Indonesian Court Sentences Muslim Cleric to Four Years for Treason
However, Bashir was acquitted of leading the militant Islamic group Jemaah Islamiyah, which planned to overthrow the secular government.
Although witnesses at Bashir’s trial testified that he was the spiritual leader for Jemaah Islamiyah, the panel of five judges ruled that there was insufficient evidence to support the claim.
Jemaah Islamiyah is believed to have ties to Osama bin Laden’s al-Qaida network and is blamed for the bombings in Bali in October 2002. The group is also believed to have carried out an Aug. 5 car bomb attack on a Jakarta hotel, which killed 12 people.
Presiding judge Muhammed Saleh said, “Although the treason acts were proven, there has not been enough evidence to prove Abu Bakar Bashir was the leader of treason acts of trying to oust the lawful government.”
The prosecution had asked for Bashir to be sentenced to 15 years in prison, claiming he had supported a string of church bombings in Southeast Asia three years ago, and was involved in a plot to kill Indonesian President Megawati Sukarnoputri.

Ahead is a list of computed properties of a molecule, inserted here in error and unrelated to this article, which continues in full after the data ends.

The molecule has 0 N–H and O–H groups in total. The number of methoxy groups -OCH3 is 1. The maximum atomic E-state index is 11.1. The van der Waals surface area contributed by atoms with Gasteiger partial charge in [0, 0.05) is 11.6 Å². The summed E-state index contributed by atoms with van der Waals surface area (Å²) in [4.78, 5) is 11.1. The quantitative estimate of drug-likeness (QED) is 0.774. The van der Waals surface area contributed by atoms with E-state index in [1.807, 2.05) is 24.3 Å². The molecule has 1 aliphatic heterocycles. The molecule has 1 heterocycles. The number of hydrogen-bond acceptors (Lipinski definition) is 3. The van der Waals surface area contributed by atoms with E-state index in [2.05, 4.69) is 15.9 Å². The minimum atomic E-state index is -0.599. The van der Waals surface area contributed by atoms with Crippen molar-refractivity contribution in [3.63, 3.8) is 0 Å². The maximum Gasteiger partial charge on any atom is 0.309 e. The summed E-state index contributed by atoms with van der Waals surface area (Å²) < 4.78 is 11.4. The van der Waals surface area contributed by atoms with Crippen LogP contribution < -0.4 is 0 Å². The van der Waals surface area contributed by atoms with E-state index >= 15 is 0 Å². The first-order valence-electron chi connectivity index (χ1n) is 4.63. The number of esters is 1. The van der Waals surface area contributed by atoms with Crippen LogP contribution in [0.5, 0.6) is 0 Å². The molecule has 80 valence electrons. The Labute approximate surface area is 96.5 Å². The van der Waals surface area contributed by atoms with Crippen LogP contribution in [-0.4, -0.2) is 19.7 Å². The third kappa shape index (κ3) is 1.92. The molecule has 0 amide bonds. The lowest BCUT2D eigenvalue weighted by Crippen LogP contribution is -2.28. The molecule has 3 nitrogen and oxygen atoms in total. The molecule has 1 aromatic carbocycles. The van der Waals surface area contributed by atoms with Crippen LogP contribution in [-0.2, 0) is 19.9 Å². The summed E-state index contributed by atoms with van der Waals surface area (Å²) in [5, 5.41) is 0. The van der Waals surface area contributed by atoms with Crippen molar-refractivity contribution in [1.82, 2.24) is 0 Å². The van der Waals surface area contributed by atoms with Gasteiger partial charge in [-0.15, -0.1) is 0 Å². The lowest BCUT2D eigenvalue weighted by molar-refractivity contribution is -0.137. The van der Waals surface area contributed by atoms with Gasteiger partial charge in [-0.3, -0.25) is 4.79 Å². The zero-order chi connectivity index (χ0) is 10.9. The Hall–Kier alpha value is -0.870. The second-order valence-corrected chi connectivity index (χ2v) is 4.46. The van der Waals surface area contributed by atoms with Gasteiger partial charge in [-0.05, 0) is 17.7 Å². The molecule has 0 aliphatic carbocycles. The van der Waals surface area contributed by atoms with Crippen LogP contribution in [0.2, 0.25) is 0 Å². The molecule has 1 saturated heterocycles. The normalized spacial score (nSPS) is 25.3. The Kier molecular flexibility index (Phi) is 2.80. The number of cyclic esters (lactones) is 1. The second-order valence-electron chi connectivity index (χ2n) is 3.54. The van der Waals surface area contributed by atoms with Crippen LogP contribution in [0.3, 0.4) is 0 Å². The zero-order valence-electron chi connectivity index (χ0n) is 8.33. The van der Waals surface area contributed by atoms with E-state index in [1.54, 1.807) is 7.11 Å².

The judge said the shorter sentence took into account the 65-year-old cleric’s age and his polite behavior in court.
The preacher denied the charges against him and appealed to his supporters to react calmly to his sentencing.
“I cannot accept this, therefore I will appeal,” he said.
“I ask you to remain orderly, and be careful of provocateurs from America,” he continued, as his supporters chanted, “Allahu Akbar” (God is greatest).
The Bashir case is seen as a gauge of Indonesia’s ability and willingness to prosecute Muslim extremists, and while the cleric’s sentence is lighter than many had hoped, it is considered meaningful that the Indonesian government now acknowledges the existence of the Jemaah Islamiyah organization.
Bashir became involved in Islamic politics in the 1950s, when he led a moderate Islamic group devoted to the peaceful establishment of an Islamic state. He is the co-founder of an Islamic boarding school that is considered to produce militants and radicals. Many of those charged in the 2002 Bali bombing were graduates of Bashir’s school.